New Trends, New Looks and a Sense of the Future A Design for the Ages

When it comes to issues of design and aesthetics, New York is the epicenter of all things style. That is certainly the case when it comes to architecture and perhaps most importantly, interior design. For co-op and condo buildings, style and design are keys to providing a unique identity and a welcoming place for residents and their families. In the last few years, design has changed and evolved, representing cultural shifts and the one simple constant that always holds true for aesthetics: times change, and so do people’s tastes.

Green is In

Listening to the needs or wants of a building and its residents is also vital because it can lead to important discussions on the philosophical, financial or even ecological desires that are behind a redesign or renovation. Today, as the green movement continues to gather steam and cost-savings are being associated with energy efficiency, more and more buildings are looking into things such as new lighting, materials made from renewable resources and more.

“I do see a lot of manufacturers creating new ‘green’ materials,” says designer Bob Goldberg of the Manhattan-based firm Interior Design Force, citing wall coverings, carpeting, flooring, and other important pieces of the design puzzle. “And LED lights have been around for many years. They’re decorative, and nowadays they are changeable in terms of color,” which is a relatively new advance. Plus, “green” pieces tend to hold and embody that sleek, contemporary feel that is currently so popular.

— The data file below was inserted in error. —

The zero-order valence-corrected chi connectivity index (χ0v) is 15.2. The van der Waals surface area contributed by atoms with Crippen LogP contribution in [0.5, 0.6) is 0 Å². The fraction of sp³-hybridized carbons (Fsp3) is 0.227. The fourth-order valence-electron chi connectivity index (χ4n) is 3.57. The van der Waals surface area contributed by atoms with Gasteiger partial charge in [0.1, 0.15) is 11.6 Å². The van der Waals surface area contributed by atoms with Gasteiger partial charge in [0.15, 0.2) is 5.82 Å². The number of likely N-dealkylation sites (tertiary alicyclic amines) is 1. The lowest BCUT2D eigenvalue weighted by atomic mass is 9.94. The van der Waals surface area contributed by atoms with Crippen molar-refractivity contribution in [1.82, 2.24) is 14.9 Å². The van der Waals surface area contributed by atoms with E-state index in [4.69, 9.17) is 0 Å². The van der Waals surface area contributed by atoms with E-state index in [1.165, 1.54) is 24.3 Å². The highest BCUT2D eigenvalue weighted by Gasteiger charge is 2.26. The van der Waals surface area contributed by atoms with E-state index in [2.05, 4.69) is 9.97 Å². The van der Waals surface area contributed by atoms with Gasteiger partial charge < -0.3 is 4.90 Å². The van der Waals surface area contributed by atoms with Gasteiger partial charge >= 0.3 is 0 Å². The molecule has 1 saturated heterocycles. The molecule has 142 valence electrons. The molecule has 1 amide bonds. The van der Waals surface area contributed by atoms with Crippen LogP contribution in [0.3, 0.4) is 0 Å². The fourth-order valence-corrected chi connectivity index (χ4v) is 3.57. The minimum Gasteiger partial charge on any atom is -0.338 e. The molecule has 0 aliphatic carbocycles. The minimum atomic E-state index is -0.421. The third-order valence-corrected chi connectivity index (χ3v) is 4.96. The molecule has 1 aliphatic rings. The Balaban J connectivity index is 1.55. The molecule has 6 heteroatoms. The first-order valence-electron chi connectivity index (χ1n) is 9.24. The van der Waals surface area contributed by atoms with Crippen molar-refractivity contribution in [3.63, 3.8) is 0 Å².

Jerold Richland of Richland Design Associates in Manhattan agrees in terms of lighting. “Energy efficient lighting is the norm now,” he says. “It’s nothing new, but what has changed is what’s now being made available, like candelabra bulbs. And the bulbs are able to emulate incandescent lighting now—there’s lots of color, it’s not just cold and institutional lighting.” And this type of lighting can make economic sense. “You leave the lights on all the time in the public spaces so you want it to be efficient,” Richland adds.

The green wave has not caught on everywhere though. Goldberg says his firm has not used too many green pieces in their recent designs “unless it’s been required by management,” but clearly the conversations are starting.

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